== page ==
It's also a two-way street. Infosys executives understand that they can't simply empathize with their young employees, but must also learn from them.
So Infosys set up something called the Voice of Youth Council: a dozen people under 30 who sit on the executive management committee, which deals with business strategy and HR policies. The youth contingent was instrumental in establishing a program for spotting and nurturing innovation. Being in the group is "very empowering," says Bela Gupta, 24, the council's youngest member.
While not every ambitious young Indian will sit on a management council or become a boss, there's huge pressure on companies to identify and train those with leadership potential.
Facing a shortage of competent managers, IBM last year devised an in-house mini-MBA, called ProPel, aimed at keeping hungry recruits on board and giving them the training they need to oversee a growing staff. The program consists of testing, seminars, on-the-job training, databases for sharing the tricks of the trade, and e-mail quizzes about the appropriate response to workplace problems.
The program might be a good match for the likes of Ravikiran, the Bangalore programmer who wants a "posh life" as an executive. He got a master's degree in computer applications before going to work a year ago at software shop Torry Harris Business Solutions.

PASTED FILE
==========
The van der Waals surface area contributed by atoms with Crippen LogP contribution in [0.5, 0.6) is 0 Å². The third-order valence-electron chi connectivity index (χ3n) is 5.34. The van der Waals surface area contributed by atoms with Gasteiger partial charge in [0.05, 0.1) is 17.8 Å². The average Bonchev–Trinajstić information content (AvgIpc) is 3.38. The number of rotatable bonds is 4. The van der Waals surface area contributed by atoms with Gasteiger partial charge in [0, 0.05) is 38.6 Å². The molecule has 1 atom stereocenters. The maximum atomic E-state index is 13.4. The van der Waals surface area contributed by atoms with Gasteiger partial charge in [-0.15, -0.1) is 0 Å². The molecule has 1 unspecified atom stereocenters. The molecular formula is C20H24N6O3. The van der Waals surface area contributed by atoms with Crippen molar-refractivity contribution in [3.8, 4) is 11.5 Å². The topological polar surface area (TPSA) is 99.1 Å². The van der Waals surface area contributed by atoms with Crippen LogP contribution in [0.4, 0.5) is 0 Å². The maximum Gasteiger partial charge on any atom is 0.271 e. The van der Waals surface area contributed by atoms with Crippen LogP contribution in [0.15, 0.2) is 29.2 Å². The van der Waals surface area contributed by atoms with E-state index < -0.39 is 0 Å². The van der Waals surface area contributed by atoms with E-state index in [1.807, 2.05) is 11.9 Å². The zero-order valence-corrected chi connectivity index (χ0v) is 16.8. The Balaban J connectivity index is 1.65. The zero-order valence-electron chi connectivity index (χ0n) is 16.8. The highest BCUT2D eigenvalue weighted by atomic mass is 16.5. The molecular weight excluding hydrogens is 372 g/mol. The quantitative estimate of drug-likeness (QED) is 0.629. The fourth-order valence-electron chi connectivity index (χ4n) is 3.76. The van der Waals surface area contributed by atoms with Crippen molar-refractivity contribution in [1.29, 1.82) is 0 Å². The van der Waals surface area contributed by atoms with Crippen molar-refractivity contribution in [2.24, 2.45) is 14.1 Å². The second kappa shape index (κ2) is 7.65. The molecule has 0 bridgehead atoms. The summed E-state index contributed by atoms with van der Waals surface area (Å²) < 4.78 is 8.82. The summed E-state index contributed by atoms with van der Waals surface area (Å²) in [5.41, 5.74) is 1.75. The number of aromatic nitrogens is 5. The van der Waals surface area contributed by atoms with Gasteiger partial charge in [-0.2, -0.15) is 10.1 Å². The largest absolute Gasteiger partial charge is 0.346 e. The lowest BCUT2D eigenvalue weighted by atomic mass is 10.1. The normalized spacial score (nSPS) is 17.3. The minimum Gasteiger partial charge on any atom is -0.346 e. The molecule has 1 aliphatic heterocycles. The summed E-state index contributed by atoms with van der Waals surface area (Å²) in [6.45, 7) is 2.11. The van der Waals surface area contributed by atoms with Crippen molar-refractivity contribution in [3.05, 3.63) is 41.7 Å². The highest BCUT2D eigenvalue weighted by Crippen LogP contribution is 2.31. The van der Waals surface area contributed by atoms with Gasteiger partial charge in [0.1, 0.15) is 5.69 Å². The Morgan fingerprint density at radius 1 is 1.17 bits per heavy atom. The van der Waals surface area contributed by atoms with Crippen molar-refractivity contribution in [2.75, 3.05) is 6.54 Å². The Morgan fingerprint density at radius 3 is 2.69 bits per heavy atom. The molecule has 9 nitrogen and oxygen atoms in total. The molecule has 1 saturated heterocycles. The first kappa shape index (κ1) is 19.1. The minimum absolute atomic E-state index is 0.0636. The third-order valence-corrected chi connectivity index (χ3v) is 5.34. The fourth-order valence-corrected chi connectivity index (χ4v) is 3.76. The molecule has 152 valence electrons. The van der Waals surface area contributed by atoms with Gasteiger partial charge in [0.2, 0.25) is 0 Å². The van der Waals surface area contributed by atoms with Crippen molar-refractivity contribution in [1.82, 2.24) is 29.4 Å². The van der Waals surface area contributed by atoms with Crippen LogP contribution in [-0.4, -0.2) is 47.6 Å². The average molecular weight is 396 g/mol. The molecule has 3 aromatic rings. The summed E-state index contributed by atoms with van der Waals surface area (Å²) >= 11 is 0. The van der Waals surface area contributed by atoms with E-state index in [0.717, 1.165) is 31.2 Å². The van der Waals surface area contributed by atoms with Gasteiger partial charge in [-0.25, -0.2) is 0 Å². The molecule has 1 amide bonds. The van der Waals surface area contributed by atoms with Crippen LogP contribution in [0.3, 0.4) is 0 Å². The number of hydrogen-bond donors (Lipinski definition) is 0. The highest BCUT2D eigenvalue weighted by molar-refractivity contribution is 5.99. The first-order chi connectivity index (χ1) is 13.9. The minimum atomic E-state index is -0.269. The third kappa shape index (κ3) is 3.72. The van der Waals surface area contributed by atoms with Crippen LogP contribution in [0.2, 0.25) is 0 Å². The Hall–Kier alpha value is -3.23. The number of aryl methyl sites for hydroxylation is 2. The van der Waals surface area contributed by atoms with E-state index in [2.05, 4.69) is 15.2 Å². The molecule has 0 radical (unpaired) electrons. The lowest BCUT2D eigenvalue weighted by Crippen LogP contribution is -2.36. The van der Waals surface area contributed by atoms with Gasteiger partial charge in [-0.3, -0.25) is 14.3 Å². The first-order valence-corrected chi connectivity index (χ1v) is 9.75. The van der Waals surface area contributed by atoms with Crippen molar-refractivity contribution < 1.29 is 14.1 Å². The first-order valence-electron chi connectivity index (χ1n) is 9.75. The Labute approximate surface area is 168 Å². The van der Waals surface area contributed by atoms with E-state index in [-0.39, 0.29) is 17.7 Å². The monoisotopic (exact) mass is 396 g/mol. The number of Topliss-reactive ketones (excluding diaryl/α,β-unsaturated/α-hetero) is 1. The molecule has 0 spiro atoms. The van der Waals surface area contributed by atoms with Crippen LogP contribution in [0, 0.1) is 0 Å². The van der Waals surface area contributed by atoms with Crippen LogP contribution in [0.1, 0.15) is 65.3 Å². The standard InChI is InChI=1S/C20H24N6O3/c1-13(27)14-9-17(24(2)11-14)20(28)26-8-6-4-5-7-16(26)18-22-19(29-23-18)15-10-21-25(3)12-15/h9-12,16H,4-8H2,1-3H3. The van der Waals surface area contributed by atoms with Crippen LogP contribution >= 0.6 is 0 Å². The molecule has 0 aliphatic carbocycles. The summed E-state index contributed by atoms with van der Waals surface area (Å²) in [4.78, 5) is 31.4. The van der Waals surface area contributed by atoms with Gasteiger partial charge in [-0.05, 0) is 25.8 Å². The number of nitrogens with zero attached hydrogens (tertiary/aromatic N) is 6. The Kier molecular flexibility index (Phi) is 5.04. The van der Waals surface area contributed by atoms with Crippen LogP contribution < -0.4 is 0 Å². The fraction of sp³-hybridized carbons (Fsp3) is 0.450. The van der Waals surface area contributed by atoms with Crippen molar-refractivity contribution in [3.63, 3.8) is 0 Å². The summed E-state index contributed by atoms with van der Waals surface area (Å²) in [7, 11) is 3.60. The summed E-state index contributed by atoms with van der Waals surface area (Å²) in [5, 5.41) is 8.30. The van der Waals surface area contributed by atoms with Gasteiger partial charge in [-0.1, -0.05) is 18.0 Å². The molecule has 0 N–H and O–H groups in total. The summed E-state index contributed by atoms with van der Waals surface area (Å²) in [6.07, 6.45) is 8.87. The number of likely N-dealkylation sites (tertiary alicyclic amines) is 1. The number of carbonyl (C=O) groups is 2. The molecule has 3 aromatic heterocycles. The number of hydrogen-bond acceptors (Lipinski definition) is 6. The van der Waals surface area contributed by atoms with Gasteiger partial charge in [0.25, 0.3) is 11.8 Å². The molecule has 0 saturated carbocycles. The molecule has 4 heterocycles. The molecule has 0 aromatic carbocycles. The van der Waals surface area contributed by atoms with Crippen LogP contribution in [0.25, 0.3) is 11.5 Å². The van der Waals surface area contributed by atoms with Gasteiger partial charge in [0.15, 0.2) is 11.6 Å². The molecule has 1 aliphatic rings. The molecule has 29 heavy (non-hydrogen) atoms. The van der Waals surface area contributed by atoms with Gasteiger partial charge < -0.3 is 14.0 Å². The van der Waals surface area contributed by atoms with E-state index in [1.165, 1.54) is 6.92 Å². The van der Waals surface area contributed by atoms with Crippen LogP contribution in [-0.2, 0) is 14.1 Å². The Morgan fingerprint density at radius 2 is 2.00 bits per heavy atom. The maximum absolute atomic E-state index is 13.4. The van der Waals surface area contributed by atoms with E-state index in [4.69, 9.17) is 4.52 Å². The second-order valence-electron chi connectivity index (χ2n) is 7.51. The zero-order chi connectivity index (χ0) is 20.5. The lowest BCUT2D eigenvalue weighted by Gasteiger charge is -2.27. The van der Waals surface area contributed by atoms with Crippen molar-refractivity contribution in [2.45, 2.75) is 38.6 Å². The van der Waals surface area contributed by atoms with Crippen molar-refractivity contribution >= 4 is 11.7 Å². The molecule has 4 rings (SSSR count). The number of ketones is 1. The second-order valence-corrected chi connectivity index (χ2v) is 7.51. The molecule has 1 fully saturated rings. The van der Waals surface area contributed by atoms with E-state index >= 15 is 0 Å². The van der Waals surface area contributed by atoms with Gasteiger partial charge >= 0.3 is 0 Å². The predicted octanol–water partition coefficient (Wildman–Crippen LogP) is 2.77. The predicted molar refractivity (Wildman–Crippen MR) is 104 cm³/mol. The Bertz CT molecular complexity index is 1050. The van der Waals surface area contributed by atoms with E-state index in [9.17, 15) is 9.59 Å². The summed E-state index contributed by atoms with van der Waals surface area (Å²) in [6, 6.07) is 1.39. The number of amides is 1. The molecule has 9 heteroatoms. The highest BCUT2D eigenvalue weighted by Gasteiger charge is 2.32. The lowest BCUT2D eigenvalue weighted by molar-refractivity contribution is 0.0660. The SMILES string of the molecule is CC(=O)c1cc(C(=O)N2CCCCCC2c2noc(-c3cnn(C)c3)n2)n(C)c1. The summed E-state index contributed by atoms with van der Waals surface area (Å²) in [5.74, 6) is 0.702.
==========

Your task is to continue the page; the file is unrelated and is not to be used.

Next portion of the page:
When Ravikiran's father landed a job in the government engineering office, he stuck around for 37 years. Ravikiran, by contrast, is already plotting his next career move. "I don't want to be lost in the crowd," he vows. "I envision a path, and I go for it."
What's the key to wooing software geeks in developing countries? Harnessing the Global N-Gen Talent Pool, a July report by Toronto consultancy New Paradigm Learning (newparadigm.com), recommends managers find out whether pay or location is more important to far-flung employees.
Example: In India, young workers often want to stay close to mom and dad, so companies should locate in smaller cities and offer benefits to extended family members. That may cost less than competing for talent in larger locales -- and make for more loyal workers.